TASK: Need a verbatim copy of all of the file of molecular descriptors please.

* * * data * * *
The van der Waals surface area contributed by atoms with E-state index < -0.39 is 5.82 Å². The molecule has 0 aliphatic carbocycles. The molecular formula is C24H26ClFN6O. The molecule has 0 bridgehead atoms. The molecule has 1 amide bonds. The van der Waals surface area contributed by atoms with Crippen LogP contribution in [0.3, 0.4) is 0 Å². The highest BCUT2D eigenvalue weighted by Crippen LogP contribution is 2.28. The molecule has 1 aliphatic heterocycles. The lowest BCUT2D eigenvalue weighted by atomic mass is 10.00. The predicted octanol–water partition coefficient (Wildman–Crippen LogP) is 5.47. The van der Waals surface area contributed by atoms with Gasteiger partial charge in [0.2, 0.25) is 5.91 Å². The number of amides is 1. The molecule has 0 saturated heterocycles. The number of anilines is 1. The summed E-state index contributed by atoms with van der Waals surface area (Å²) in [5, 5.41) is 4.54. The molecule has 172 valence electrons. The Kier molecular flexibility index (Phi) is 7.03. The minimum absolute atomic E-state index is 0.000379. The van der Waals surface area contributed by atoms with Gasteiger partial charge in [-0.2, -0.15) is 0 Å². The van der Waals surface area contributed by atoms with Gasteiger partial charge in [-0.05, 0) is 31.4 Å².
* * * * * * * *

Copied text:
The van der Waals surface area contributed by atoms with E-state index < -0.39 is 5.82 Å². The molecule has 0 aliphatic carbocycles. The molecular formula is C24H26ClFN6O. The molecule has 0 bridgehead atoms. The molecule has 1 amide bonds. The van der Waals surface area contributed by atoms with Crippen LogP contribution in [0.3, 0.4) is 0 Å². The highest BCUT2D eigenvalue weighted by Crippen LogP contribution is 2.28. The molecule has 1 aliphatic heterocycles. The lowest BCUT2D eigenvalue weighted by atomic mass is 10.00. The predicted octanol–water partition coefficient (Wildman–Crippen LogP) is 5.47. The van der Waals surface area contributed by atoms with Gasteiger partial charge in [0.2, 0.25) is 5.91 Å². The number of amides is 1. The molecule has 0 saturated heterocycles. The number of anilines is 1. The summed E-state index contributed by atoms with van der Waals surface area (Å²) in [5, 5.41) is 4.54. The molecule has 172 valence electrons. The Kier molecular flexibility index (Phi) is 7.03. The minimum absolute atomic E-state index is 0.000379. The van der Waals surface area contributed by atoms with Gasteiger partial charge in [-0.2, -0.15) is 0 Å². The van der Waals surface area contributed by atoms with Gasteiger partial charge in [-0.05, 0) is 31.4 Å².